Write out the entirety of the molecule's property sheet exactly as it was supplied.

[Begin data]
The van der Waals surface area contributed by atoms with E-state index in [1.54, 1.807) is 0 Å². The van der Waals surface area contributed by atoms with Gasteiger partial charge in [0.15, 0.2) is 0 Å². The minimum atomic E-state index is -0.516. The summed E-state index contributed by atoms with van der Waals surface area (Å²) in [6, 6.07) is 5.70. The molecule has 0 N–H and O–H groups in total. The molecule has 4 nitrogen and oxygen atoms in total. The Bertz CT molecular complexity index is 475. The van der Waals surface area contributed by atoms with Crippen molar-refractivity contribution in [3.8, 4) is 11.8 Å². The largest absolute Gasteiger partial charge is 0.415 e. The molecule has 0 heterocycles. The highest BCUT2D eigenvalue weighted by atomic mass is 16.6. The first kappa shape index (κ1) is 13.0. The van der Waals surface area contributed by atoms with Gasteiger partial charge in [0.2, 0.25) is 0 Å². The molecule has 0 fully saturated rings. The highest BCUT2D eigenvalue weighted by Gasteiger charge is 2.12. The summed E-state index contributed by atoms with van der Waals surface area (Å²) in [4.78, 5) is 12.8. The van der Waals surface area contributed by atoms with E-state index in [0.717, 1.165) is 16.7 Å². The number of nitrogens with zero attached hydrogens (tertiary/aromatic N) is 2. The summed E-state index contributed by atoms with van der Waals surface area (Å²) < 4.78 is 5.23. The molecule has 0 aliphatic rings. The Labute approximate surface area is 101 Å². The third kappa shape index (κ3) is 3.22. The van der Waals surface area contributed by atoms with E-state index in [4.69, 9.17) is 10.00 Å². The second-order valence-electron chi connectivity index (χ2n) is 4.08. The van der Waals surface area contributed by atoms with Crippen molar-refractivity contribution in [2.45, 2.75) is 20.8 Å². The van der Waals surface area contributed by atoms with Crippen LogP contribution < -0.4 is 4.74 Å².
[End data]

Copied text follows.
The van der Waals surface area contributed by atoms with E-state index in [1.54, 1.807) is 0 Å². The van der Waals surface area contributed by atoms with Gasteiger partial charge in [0.15, 0.2) is 0 Å². The minimum atomic E-state index is -0.516. The summed E-state index contributed by atoms with van der Waals surface area (Å²) in [6, 6.07) is 5.70. The molecule has 0 N–H and O–H groups in total. The molecule has 4 nitrogen and oxygen atoms in total. The Bertz CT molecular complexity index is 475. The van der Waals surface area contributed by atoms with Crippen molar-refractivity contribution in [3.8, 4) is 11.8 Å². The largest absolute Gasteiger partial charge is 0.415 e. The molecule has 0 heterocycles. The highest BCUT2D eigenvalue weighted by atomic mass is 16.6. The first kappa shape index (κ1) is 13.0. The van der Waals surface area contributed by atoms with Gasteiger partial charge in [0.2, 0.25) is 0 Å². The molecule has 0 fully saturated rings. The highest BCUT2D eigenvalue weighted by Gasteiger charge is 2.12. The summed E-state index contributed by atoms with van der Waals surface area (Å²) in [4.78, 5) is 12.8. The van der Waals surface area contributed by atoms with E-state index in [0.717, 1.165) is 16.7 Å². The number of nitrogens with zero attached hydrogens (tertiary/aromatic N) is 2. The summed E-state index contributed by atoms with van der Waals surface area (Å²) < 4.78 is 5.23. The molecule has 0 aliphatic rings. The Labute approximate surface area is 101 Å². The third kappa shape index (κ3) is 3.22. The van der Waals surface area contributed by atoms with E-state index in [4.69, 9.17) is 10.00 Å². The second-order valence-electron chi connectivity index (χ2n) is 4.08. The van der Waals surface area contributed by atoms with Crippen molar-refractivity contribution in [2.45, 2.75) is 20.8 Å². The van der Waals surface area contributed by atoms with Crippen LogP contribution < -0.4 is 4.74 Å².